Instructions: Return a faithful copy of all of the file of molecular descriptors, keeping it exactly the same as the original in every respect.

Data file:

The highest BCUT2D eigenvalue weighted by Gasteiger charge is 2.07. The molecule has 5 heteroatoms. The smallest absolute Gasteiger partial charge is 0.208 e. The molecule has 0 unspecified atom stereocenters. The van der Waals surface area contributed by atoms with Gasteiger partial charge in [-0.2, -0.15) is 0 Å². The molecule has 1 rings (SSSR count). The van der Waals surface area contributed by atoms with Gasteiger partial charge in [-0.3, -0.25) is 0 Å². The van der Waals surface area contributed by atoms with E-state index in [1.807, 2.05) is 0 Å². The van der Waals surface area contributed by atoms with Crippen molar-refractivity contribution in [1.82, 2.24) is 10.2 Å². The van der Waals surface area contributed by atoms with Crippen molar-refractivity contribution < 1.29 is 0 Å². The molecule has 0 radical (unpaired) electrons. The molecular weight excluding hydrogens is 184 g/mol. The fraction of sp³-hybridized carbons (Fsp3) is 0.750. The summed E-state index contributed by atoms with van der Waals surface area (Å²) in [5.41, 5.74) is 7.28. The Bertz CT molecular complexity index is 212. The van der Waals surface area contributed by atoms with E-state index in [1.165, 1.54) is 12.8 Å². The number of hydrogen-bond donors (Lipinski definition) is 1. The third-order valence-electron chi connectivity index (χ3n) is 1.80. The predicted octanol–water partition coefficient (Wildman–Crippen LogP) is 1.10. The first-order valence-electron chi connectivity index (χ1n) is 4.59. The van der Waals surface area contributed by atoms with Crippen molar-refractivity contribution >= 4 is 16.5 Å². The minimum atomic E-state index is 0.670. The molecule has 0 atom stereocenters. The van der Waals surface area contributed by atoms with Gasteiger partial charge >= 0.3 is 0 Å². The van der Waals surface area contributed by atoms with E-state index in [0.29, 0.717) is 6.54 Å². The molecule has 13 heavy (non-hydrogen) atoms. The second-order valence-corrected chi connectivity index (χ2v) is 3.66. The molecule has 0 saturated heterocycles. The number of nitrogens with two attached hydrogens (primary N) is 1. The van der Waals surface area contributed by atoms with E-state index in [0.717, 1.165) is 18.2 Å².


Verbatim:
The highest BCUT2D eigenvalue weighted by Gasteiger charge is 2.07. The molecule has 5 heteroatoms. The smallest absolute Gasteiger partial charge is 0.208 e. The molecule has 0 unspecified atom stereocenters. The van der Waals surface area contributed by atoms with Gasteiger partial charge in [-0.2, -0.15) is 0 Å². The molecule has 1 rings (SSSR count). The van der Waals surface area contributed by atoms with Gasteiger partial charge in [-0.3, -0.25) is 0 Å². The van der Waals surface area contributed by atoms with E-state index in [1.807, 2.05) is 0 Å². The van der Waals surface area contributed by atoms with Crippen molar-refractivity contribution in [1.82, 2.24) is 10.2 Å². The van der Waals surface area contributed by atoms with Crippen molar-refractivity contribution < 1.29 is 0 Å². The molecule has 0 radical (unpaired) electrons. The molecular weight excluding hydrogens is 184 g/mol. The fraction of sp³-hybridized carbons (Fsp3) is 0.750. The summed E-state index contributed by atoms with van der Waals surface area (Å²) in [5.41, 5.74) is 7.28. The Bertz CT molecular complexity index is 212. The van der Waals surface area contributed by atoms with E-state index in [1.165, 1.54) is 12.8 Å². The number of hydrogen-bond donors (Lipinski definition) is 1. The third-order valence-electron chi connectivity index (χ3n) is 1.80. The predicted octanol–water partition coefficient (Wildman–Crippen LogP) is 1.10. The first-order valence-electron chi connectivity index (χ1n) is 4.59. The van der Waals surface area contributed by atoms with Crippen molar-refractivity contribution >= 4 is 16.5 Å². The minimum atomic E-state index is 0.670. The molecule has 0 atom stereocenters. The van der Waals surface area contributed by atoms with Gasteiger partial charge >= 0.3 is 0 Å². The van der Waals surface area contributed by atoms with E-state index in [0.29, 0.717) is 6.54 Å². The molecule has 13 heavy (non-hydrogen) atoms. The second-order valence-corrected chi connectivity index (χ2v) is 3.66. The molecule has 0 saturated heterocycles. The number of nitrogens with two attached hydrogens (primary N) is 1. The van der Waals surface area contributed by atoms with E-state index in [0.717, 1.165) is 18.2 Å².